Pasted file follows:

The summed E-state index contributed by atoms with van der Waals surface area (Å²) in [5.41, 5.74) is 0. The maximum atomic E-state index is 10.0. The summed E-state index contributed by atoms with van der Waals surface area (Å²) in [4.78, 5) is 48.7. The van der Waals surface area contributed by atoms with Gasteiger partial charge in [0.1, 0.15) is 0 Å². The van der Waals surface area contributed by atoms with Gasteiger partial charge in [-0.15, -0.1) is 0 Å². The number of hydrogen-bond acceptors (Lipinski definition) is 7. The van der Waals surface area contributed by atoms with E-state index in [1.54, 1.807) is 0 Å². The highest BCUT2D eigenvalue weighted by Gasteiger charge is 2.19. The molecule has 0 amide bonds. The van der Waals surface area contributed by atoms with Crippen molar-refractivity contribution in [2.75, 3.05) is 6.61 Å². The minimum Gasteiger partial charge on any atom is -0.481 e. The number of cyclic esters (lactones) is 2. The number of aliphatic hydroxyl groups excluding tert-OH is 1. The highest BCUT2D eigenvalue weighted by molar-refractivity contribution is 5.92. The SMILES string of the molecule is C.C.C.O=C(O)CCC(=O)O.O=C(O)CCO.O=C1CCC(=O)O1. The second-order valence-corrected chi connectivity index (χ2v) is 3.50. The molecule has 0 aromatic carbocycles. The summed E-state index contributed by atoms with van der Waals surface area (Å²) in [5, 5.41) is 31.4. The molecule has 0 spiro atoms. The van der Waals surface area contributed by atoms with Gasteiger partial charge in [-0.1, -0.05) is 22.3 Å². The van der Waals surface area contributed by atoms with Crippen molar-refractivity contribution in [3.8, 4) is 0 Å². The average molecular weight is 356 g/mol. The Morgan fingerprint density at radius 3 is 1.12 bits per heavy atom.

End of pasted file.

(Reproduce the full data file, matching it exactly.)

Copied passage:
The summed E-state index contributed by atoms with van der Waals surface area (Å²) in [5.41, 5.74) is 0. The maximum atomic E-state index is 10.0. The summed E-state index contributed by atoms with van der Waals surface area (Å²) in [4.78, 5) is 48.7. The van der Waals surface area contributed by atoms with Gasteiger partial charge in [0.1, 0.15) is 0 Å². The van der Waals surface area contributed by atoms with Gasteiger partial charge in [-0.15, -0.1) is 0 Å². The number of hydrogen-bond acceptors (Lipinski definition) is 7. The van der Waals surface area contributed by atoms with E-state index in [1.54, 1.807) is 0 Å². The highest BCUT2D eigenvalue weighted by Gasteiger charge is 2.19. The molecule has 0 amide bonds. The van der Waals surface area contributed by atoms with Crippen molar-refractivity contribution in [2.75, 3.05) is 6.61 Å². The minimum Gasteiger partial charge on any atom is -0.481 e. The number of cyclic esters (lactones) is 2. The number of aliphatic hydroxyl groups excluding tert-OH is 1. The highest BCUT2D eigenvalue weighted by molar-refractivity contribution is 5.92. The SMILES string of the molecule is C.C.C.O=C(O)CCC(=O)O.O=C(O)CCO.O=C1CCC(=O)O1. The second-order valence-corrected chi connectivity index (χ2v) is 3.50. The molecule has 0 aromatic carbocycles. The summed E-state index contributed by atoms with van der Waals surface area (Å²) in [5, 5.41) is 31.4. The molecule has 0 spiro atoms. The van der Waals surface area contributed by atoms with Gasteiger partial charge in [-0.1, -0.05) is 22.3 Å². The van der Waals surface area contributed by atoms with Crippen molar-refractivity contribution in [3.8, 4) is 0 Å². The average molecular weight is 356 g/mol. The Morgan fingerprint density at radius 3 is 1.12 bits per heavy atom.